Windows Task Manager: The Complete Guide

Windows Task Manager is a powerful tool packed with useful information, from your system’s overall resource usage to detailed statistics about each process. This guide explains every feature and technical term in the Task Manager.

Task Manager

This article focuses on Windows 10’s Task Manager, although much of this also applies to Windows 7. Microsoft has dramatically improved the Task Manager since the release of Windows 7.

How to Launch the Task Manager

Windows offers many ways to launch the Task Manager. Press Ctrl+Shift+Esc to open the Task Manager with a keyboard shortcut or right-click the Windows taskbar and select “Task Manager.”

You can also press Ctrl+Alt+Delete and then click “Task Manager” on the screen that appears or find the Task Manager shortcut in your Start menu.

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The Simple View

The first time you launch the Task Manager, you’ll see a small, simple window. This window lists the visible applications running on your desktop, excluding background applications. You can select an application here and click “End Task” to close it. This is useful if an application isn’t responding—in other words, if it’s frozen—and you can’t close it the usual way.

Task Manager1

You can also right-click an application in this window to access more options:

  • Switch To: Switch to the application’s window, bringing it to the front of your desktop and putting it in focus. This is useful if you’re not sure which window is associated with which application.
  • End Task: End the process. This works the same as the “End Task” button.
  • Run New Task: Open the Create New Task window, where you can specify a program, folder, document, or website address and Windows will open it.
  • Always On Top: Make the Task Manager window itself “always on top” of other windows on your desktop, letting you see it at all times.
  • Open File Location: Open a File Explorer window showing the location of the program’s .exe file.
  • Search Online: Perform a Bing search for the program’s application name and file name. This will help you see exactly what the program is and what it does.

Properties: Open the Properties window for the program’s .exe file. Here you can tweak compatibility options and see the program’s version number, for example.

While the Task Manager is open, you’ll see a Task Manager icon in your notification area. This shows you how much CPU (central processing unit) resources are currently in use on your system, and you can mouse over it to see memory, disk, and network usage. It’s an easy way to keep tabs on your computer’s CPU usage.

To see the system tray icon without the Task Manager appearing on your taskbar, click Options > Hide When Minimized in the full Task Manager interface and minimize the Task Manager window.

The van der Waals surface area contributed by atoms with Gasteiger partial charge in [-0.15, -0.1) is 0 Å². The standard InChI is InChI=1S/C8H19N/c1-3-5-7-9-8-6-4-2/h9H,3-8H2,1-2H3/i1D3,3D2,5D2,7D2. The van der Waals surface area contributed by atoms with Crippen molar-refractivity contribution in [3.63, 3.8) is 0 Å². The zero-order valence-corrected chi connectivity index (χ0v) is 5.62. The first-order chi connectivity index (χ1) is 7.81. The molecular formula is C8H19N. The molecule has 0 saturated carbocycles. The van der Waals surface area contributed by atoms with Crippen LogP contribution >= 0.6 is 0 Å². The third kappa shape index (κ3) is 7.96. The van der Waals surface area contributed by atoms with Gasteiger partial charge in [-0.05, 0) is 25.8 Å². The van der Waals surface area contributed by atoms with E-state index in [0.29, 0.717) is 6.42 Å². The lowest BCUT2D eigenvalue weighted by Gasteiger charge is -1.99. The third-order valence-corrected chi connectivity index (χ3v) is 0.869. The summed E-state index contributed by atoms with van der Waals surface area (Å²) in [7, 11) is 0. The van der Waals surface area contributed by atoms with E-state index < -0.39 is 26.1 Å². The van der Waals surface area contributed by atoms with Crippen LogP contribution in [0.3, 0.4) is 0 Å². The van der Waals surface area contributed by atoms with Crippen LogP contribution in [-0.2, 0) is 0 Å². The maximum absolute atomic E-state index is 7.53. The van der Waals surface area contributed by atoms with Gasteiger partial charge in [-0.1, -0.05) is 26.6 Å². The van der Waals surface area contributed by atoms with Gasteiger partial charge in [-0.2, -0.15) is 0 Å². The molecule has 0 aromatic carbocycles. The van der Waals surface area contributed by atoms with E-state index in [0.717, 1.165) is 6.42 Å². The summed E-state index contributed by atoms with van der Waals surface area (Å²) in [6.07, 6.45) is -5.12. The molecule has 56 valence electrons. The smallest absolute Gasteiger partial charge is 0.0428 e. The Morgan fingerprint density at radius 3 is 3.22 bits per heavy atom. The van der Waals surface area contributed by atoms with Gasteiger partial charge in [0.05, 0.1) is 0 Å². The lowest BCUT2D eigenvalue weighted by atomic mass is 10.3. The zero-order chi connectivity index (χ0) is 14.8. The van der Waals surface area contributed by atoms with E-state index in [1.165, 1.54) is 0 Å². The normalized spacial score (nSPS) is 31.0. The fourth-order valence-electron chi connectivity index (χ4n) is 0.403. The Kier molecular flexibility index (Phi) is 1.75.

The Task Manager’s Tabs Explained

To see the Task Manager’s more advanced tools, click “More Details” at the bottom of the simple view window. You’ll see the full, tabbed interface appear. The Task Manager will remember your preference and will open to the more advanced view in the future. If you want to get back to the simple view, click “Fewer Details.”

Task Manager2

With More Details selected, the Task Manager includes the following tabs:

  • Processes: A list of running applications and background processes on your system along with CPU, memory, disk, network, GPU, and other resource usage information.
  • Performance: Real-time graphs showing total CPU, memory, disk, network, and GPU resource usage for your system. You’ll find many other details here, too, from your computer’s IP address to the model names of your computer’s CPU and GPU.
  • App History: Information about how much CPU and network resources apps have used for your current user account. This only applies to new Universal Windows Platform (UWP) apps—in other words, Store apps—and not traditional Windows desktop apps (Win32 applications.)
  • Startup: A list of your startup programs, which are the applications Windows automatically starts when you sign in to your user account. You can disable startup programs from here, although you can also do that from Settings > Apps > Startup.
  • Users: The user accounts currently signed into your PC, how much resources they’re using, and what applications they’re running.
  • Details: More detailed information about the processes running on your system. This is basically the traditional “Processes” tab from the Task Manager on Windows 7.
  • Services: Management of system services. This is the same information you’ll find in services.MSc, the Services management console.

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Managing Processes

The Processes tab shows you a comprehensive list of processes running on your system. If you sort it by name, the list is broken into three categories. The Apps group shows the same list of running applications you’d see in the “Fewer details” simplified view. The other two categories are background processes and Windows processes, and they show processes that don’t appear in the standard simplified Task Manager view.

For example, tools like Dropbox, your antivirus program, background update processes, and hardware utilities with notification area (system tray) icons appear in the background processes list. Windows processes include various processes that are part of the Windows operating system, although some of these appear under “Background processes” instead for some reason.